by Angling Times |

In the winter months, catching big carp can be quite difficult as they seem to switch off from the usual feed of boilies and pellets and instead turn their heads towards more natural baits such as Maggots. Which is why knowing how to hook your maggots correctly and efficiently is crucial when it comes to catching more carp. Below are two ways of rigging your maggots the first way is via threading this when you thread maggots onto a hair rig creating a big ball of natural bait for the carp to feed on. The second way is to add corn to this mix as this gives off some colour that will help catch the eye of any passing carp.

We asked Nash backed Paul Garner to show us how to hook up these two rigs correctly when fishing for big carp.

Rigging maggots

Although maggots will catch the largest carp around, using such a small bait on strong tackle can be problematic. In open water you can simply scale down your rigs and use a bunch of maggots straight on the hook. I like to use a size 10 or even a 12 hook, as long it is a forged pattern that is quite thick in the wire.

Half-a-dozen grubs on a hook of this size is about right. I tend to hook the grubs through the head end, rather than the conventional way, as used this way they are less likely to mask the hook.

If you want to hair-rig maggots, there are several ways. A size 8 or 10 hook gives a secure hookhold.

Threaded: I use a fine sewing needle to load a bunch of maggots on to a piece of strong sewing thread and then tie this to a small rig ring attached to the hair.

This neat and simple method allows me to make the maggot baits as large or as small as I want with minimal fuss.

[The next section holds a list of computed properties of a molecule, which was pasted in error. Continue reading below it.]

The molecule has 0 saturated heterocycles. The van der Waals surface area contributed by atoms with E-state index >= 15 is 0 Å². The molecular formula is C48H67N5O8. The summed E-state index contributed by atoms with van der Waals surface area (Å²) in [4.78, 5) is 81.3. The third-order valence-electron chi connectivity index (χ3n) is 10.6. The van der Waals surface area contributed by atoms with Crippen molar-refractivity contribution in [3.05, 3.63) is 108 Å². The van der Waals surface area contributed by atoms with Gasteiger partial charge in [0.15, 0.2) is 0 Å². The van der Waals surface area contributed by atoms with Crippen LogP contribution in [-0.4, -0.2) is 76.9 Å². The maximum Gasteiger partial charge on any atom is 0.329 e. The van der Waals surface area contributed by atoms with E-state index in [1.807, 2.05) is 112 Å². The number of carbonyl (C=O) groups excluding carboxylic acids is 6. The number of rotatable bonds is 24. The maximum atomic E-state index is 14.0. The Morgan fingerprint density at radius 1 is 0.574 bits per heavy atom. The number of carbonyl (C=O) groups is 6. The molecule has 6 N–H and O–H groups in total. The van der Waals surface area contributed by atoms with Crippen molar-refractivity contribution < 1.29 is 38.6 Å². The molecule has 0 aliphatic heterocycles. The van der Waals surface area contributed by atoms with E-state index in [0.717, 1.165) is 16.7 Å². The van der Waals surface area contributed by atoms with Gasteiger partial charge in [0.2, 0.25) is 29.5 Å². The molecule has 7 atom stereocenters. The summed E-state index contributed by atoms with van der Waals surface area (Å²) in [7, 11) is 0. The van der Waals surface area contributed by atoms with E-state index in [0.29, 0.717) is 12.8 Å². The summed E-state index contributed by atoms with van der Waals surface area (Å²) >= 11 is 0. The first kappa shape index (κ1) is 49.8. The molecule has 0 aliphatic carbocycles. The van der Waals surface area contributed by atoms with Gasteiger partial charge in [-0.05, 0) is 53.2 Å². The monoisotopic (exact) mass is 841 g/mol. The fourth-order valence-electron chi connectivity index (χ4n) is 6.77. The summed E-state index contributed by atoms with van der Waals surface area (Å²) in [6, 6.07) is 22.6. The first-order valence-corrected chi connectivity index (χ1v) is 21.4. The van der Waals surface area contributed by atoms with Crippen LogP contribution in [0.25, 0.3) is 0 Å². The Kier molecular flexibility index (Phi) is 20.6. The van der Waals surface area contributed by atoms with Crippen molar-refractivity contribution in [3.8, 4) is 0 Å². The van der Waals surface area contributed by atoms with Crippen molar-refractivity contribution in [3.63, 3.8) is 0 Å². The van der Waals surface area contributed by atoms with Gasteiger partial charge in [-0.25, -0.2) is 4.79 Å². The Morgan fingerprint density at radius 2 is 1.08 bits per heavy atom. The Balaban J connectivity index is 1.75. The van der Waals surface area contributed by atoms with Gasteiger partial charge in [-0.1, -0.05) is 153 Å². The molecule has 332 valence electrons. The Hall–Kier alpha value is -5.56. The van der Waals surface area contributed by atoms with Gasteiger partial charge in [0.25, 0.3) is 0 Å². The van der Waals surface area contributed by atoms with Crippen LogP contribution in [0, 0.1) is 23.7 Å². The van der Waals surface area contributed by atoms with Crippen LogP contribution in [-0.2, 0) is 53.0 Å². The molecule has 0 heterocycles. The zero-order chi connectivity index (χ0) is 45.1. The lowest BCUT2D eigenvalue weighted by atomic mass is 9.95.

Maggot clip: Another simple alternative is to use a maggot clip loaded with grubs. Once again this is tied to the hair and then loaded with maggots. You can buy clips in several sizes to match the number of maggots you want to use as a hookbait. I tend to add a sliver of ring foam to the maggot clip to counterbalance its weight.

Corn and maggot: For a substantial hookbait, combine maggots with a grain of plastic corn. This rig incorporates a size 12 round bend hook tied to the end of the hair with the piece of plastic corn pulled over the point.

Three or four maggots are mounted on the small hook, the point of which is then pulled securely into the plastic corn.

The corn provides a visual slow-sinking hookbait, with the added benefit of the bunch of wriggling grubs. Fish this with a PVA stick.


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Threaded maggots 1 - Thread six maggots onto a sewing needle.jpg
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Threaded maggots 1 - Thread six maggots onto a sewing needle.jpg

  1. Thread six maggots on to a sewing needle, thick end first.
  1. Slide the maggots off the needle and on to a length of sewing cotton.
  1. Tie a small metal ring to the end of your hooklength to form the hair.
  1. Slide on tubing and then tie on the hook itself, using a knotless knot.
  1. Tie the threaded bunch of maggots on to the small metal ring.
  1. The finished rig is very neat and all ready to catch you a winter carp.


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4 photos
Tie a size 12 hook to the hooklength and thread on a grain of plastic corn
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Tie a size 12 hook to the hooklength and thread on a grain of plastic corn

  1. Tie a size 12 hook to the hook length and thread on a grain of plastic corn.
  1. Tie on your main, unbaited hook using a standard knotless knot.
  1. Hook five maggots on to the small size 12 hook with the corn above.
  1. Attach the stick by hooking it through the dissolving foam.
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